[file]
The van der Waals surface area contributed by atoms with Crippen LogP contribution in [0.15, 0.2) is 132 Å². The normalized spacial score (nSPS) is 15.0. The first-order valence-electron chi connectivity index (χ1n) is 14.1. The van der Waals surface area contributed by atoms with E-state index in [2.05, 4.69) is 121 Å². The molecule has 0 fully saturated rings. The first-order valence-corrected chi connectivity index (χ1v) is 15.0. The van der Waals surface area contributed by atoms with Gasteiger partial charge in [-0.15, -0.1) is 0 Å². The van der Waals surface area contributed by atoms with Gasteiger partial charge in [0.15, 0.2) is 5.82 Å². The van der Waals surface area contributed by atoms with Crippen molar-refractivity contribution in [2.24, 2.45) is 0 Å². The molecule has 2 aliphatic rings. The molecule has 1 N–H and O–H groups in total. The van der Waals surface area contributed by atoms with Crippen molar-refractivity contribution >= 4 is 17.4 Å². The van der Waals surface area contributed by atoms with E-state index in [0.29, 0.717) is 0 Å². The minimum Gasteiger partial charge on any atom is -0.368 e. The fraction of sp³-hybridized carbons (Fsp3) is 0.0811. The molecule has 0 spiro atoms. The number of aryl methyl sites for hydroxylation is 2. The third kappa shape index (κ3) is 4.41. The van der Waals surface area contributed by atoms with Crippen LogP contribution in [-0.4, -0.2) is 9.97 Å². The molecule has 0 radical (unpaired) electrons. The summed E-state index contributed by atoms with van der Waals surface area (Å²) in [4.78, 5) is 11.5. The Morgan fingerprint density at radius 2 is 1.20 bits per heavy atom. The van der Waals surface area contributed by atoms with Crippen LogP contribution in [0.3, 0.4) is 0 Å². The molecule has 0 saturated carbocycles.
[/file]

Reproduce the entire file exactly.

The van der Waals surface area contributed by atoms with Crippen LogP contribution in [0.15, 0.2) is 132 Å². The normalized spacial score (nSPS) is 15.0. The first-order valence-electron chi connectivity index (χ1n) is 14.1. The van der Waals surface area contributed by atoms with E-state index in [2.05, 4.69) is 121 Å². The molecule has 0 fully saturated rings. The first-order valence-corrected chi connectivity index (χ1v) is 15.0. The van der Waals surface area contributed by atoms with Gasteiger partial charge in [-0.15, -0.1) is 0 Å². The van der Waals surface area contributed by atoms with Gasteiger partial charge in [0.15, 0.2) is 5.82 Å². The van der Waals surface area contributed by atoms with Crippen molar-refractivity contribution in [2.24, 2.45) is 0 Å². The molecule has 2 aliphatic rings. The molecule has 1 N–H and O–H groups in total. The van der Waals surface area contributed by atoms with Crippen molar-refractivity contribution >= 4 is 17.4 Å². The van der Waals surface area contributed by atoms with E-state index in [0.29, 0.717) is 0 Å². The minimum Gasteiger partial charge on any atom is -0.368 e. The fraction of sp³-hybridized carbons (Fsp3) is 0.0811. The molecule has 0 spiro atoms. The number of aryl methyl sites for hydroxylation is 2. The third kappa shape index (κ3) is 4.41. The van der Waals surface area contributed by atoms with Crippen LogP contribution in [-0.4, -0.2) is 9.97 Å². The molecule has 0 radical (unpaired) electrons. The summed E-state index contributed by atoms with van der Waals surface area (Å²) in [4.78, 5) is 11.5. The Morgan fingerprint density at radius 2 is 1.20 bits per heavy atom. The van der Waals surface area contributed by atoms with Crippen LogP contribution in [0.3, 0.4) is 0 Å². The molecule has 0 saturated carbocycles.